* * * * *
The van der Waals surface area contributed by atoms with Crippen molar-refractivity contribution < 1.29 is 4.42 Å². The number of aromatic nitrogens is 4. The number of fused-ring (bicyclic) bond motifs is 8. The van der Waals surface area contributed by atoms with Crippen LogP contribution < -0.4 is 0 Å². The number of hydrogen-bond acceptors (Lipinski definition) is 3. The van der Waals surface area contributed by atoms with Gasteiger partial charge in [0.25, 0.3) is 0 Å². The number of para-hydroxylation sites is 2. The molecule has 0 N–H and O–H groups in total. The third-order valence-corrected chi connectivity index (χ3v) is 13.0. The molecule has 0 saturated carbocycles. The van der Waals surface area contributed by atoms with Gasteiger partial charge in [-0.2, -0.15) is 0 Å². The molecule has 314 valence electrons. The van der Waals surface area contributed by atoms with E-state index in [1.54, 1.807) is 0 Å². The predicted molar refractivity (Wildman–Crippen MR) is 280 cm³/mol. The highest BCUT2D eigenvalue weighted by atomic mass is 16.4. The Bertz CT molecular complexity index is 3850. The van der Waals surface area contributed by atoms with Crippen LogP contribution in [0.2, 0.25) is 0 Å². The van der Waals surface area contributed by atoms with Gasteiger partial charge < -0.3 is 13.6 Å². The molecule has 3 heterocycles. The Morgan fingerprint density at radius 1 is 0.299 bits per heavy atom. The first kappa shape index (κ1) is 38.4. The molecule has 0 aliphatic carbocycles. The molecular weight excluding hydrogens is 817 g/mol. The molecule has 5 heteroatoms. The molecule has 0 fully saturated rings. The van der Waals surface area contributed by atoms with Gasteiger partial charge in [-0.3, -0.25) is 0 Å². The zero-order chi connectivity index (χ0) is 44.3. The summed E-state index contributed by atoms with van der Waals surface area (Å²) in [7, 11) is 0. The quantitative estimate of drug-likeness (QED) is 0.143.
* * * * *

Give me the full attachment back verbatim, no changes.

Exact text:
The van der Waals surface area contributed by atoms with Crippen molar-refractivity contribution < 1.29 is 4.42 Å². The number of aromatic nitrogens is 4. The number of fused-ring (bicyclic) bond motifs is 8. The van der Waals surface area contributed by atoms with Crippen LogP contribution < -0.4 is 0 Å². The number of hydrogen-bond acceptors (Lipinski definition) is 3. The van der Waals surface area contributed by atoms with Gasteiger partial charge in [0.25, 0.3) is 0 Å². The number of para-hydroxylation sites is 2. The molecule has 0 N–H and O–H groups in total. The third-order valence-corrected chi connectivity index (χ3v) is 13.0. The molecule has 0 saturated carbocycles. The van der Waals surface area contributed by atoms with Gasteiger partial charge in [-0.2, -0.15) is 0 Å². The molecule has 314 valence electrons. The van der Waals surface area contributed by atoms with E-state index in [1.54, 1.807) is 0 Å². The predicted molar refractivity (Wildman–Crippen MR) is 280 cm³/mol. The highest BCUT2D eigenvalue weighted by atomic mass is 16.4. The Bertz CT molecular complexity index is 3850. The van der Waals surface area contributed by atoms with Crippen LogP contribution in [0.2, 0.25) is 0 Å². The van der Waals surface area contributed by atoms with Gasteiger partial charge < -0.3 is 13.6 Å². The molecule has 3 heterocycles. The Morgan fingerprint density at radius 1 is 0.299 bits per heavy atom. The first kappa shape index (κ1) is 38.4. The molecule has 0 aliphatic carbocycles. The molecular weight excluding hydrogens is 817 g/mol. The molecule has 5 heteroatoms. The molecule has 0 fully saturated rings. The van der Waals surface area contributed by atoms with Gasteiger partial charge in [-0.3, -0.25) is 0 Å². The zero-order chi connectivity index (χ0) is 44.3. The summed E-state index contributed by atoms with van der Waals surface area (Å²) in [7, 11) is 0. The quantitative estimate of drug-likeness (QED) is 0.143.